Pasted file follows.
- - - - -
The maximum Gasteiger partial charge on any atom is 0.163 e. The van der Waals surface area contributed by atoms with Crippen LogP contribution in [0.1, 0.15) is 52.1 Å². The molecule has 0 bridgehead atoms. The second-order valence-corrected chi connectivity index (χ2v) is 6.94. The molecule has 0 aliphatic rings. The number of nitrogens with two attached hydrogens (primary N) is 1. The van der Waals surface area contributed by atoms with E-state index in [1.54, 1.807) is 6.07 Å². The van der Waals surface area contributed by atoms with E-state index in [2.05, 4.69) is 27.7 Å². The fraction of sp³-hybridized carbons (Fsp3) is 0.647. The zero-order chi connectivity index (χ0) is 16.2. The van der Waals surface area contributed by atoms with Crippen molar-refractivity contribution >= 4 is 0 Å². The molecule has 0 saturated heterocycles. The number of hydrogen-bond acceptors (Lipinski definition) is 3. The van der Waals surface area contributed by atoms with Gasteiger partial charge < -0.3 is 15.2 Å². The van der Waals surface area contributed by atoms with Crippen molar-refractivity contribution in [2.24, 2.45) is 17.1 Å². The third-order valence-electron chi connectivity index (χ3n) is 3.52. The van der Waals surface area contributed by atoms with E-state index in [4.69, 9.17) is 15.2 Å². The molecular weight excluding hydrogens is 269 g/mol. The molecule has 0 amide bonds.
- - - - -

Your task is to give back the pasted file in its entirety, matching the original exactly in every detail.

The maximum Gasteiger partial charge on any atom is 0.163 e. The van der Waals surface area contributed by atoms with Crippen LogP contribution in [0.1, 0.15) is 52.1 Å². The molecule has 0 bridgehead atoms. The second-order valence-corrected chi connectivity index (χ2v) is 6.94. The molecule has 0 aliphatic rings. The number of nitrogens with two attached hydrogens (primary N) is 1. The van der Waals surface area contributed by atoms with E-state index in [1.54, 1.807) is 6.07 Å². The van der Waals surface area contributed by atoms with E-state index in [2.05, 4.69) is 27.7 Å². The fraction of sp³-hybridized carbons (Fsp3) is 0.647. The zero-order chi connectivity index (χ0) is 16.2. The van der Waals surface area contributed by atoms with Crippen molar-refractivity contribution >= 4 is 0 Å². The molecule has 0 saturated heterocycles. The number of hydrogen-bond acceptors (Lipinski definition) is 3. The van der Waals surface area contributed by atoms with Gasteiger partial charge < -0.3 is 15.2 Å². The van der Waals surface area contributed by atoms with Crippen molar-refractivity contribution in [2.24, 2.45) is 17.1 Å². The third-order valence-electron chi connectivity index (χ3n) is 3.52. The van der Waals surface area contributed by atoms with E-state index in [4.69, 9.17) is 15.2 Å². The molecular weight excluding hydrogens is 269 g/mol. The molecule has 0 amide bonds.